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Am J Surg. 2005 Oct;190(4):570-1.

Aromatase inhibitors increase the sensitivity of human tumor cells to monocyte-mediated, antibody-dependent cellular cytotoxicity.

Author information

1
Cancer Institute, 3120 Glendale Avenue, Toledo, OH 43614, USA. dbraun@mco.edu

Abstract

OBJECTIVE:

A randomized, placebo-controlled phase III trial of the breast cancer vaccine Theratope (Biomira Corporation, Edmonton, Alberta, Canada), which expresses the underglycosylated, mucin-associated peptide STn showed that patients treated concomitantly with hormone therapy plus vaccine survived significantly longer than patients treated with hormone therapy plus a control vaccine. The objective of this study was to elucidate a mechanism to explain this effect.

METHODS:

Tumor cells characterized for expression of estrogen receptor (ER), STn, and Mucin-1 (Muc1) were pretreated (24 hours) with the aromatase inhibitor (AI) formestane, followed by assessment of sensitivity to monocyte-mediated killing in the presence and absence of STn or Muc1 antibodies (Abs) using the (51)Cr-release assay.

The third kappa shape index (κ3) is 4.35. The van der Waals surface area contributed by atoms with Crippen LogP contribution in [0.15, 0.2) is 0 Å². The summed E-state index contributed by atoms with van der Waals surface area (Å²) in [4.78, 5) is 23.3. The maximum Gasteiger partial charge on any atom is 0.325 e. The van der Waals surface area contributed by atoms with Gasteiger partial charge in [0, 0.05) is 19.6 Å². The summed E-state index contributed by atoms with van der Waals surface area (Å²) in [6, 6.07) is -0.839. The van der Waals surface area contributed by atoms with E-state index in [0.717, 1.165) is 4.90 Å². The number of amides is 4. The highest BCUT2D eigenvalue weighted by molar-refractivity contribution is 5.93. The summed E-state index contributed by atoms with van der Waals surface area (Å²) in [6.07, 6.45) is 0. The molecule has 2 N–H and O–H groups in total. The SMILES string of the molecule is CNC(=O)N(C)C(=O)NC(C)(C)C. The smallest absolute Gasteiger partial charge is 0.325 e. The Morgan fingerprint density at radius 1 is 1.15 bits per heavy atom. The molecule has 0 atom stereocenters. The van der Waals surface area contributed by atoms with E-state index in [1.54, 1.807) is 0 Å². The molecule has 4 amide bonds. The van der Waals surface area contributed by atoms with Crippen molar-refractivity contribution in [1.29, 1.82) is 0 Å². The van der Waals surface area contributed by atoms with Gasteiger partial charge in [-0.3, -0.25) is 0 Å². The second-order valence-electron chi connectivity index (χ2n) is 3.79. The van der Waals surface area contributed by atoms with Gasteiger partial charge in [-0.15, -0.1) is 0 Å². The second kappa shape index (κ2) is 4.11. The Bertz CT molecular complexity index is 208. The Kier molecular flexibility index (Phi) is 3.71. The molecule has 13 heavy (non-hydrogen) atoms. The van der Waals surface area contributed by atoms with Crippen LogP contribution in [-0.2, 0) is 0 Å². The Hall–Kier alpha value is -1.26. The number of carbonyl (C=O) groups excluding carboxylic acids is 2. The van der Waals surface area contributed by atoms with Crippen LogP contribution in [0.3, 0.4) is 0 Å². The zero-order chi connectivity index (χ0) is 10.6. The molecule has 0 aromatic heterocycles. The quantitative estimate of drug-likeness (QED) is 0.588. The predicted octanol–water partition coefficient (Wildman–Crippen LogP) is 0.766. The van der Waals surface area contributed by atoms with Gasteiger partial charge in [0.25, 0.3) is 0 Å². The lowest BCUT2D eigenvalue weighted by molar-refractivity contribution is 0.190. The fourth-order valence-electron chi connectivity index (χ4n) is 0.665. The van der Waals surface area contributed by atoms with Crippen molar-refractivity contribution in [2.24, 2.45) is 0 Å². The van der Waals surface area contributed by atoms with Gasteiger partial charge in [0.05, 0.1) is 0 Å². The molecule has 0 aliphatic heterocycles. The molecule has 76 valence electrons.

RESULTS:

ER+/STn+/Muc1+ tumor cells cultured in medium were equally sensitive to killing by monocytes in the absence or presence of STn and Muc1 Abs (mean = 54% and 55% cytolysis, respectively, P = not significant). Formestane-pretreated cells showed decreased sensitivity to killing by monocytes in the absence of Abs (mean = 45% cytolysis, P = .07) but significantly increased sensitivity to monocyte-mediated, antibody-dependent cellular cytotoxicity (MM-ADCC) (mean = 65%, P = .003). These effects were not seen with either ER+/STn-/Muc1+ cells or ER-/STn+/Muc1+ cells, indicating the need for both ER and STn positivity of the target tumor cells.

CONCLUSIONS:

Tumor cells treated with an AI exhibit increased sensitivity to MM-ADCC. The capacity of an AI to "sensitize" tumor cells to this form of antitumor immunity represents a heretofore, undescribed mechanism whereby a hormone-based treatment may collaborate with antigen-specific tumor immunity to produce improved tumor control in vivo in metastatic breast cancer patients.

PMID:
16164922
DOI:
10.1016/j.amjsurg.2005.06.013
[Indexed for MEDLINE]
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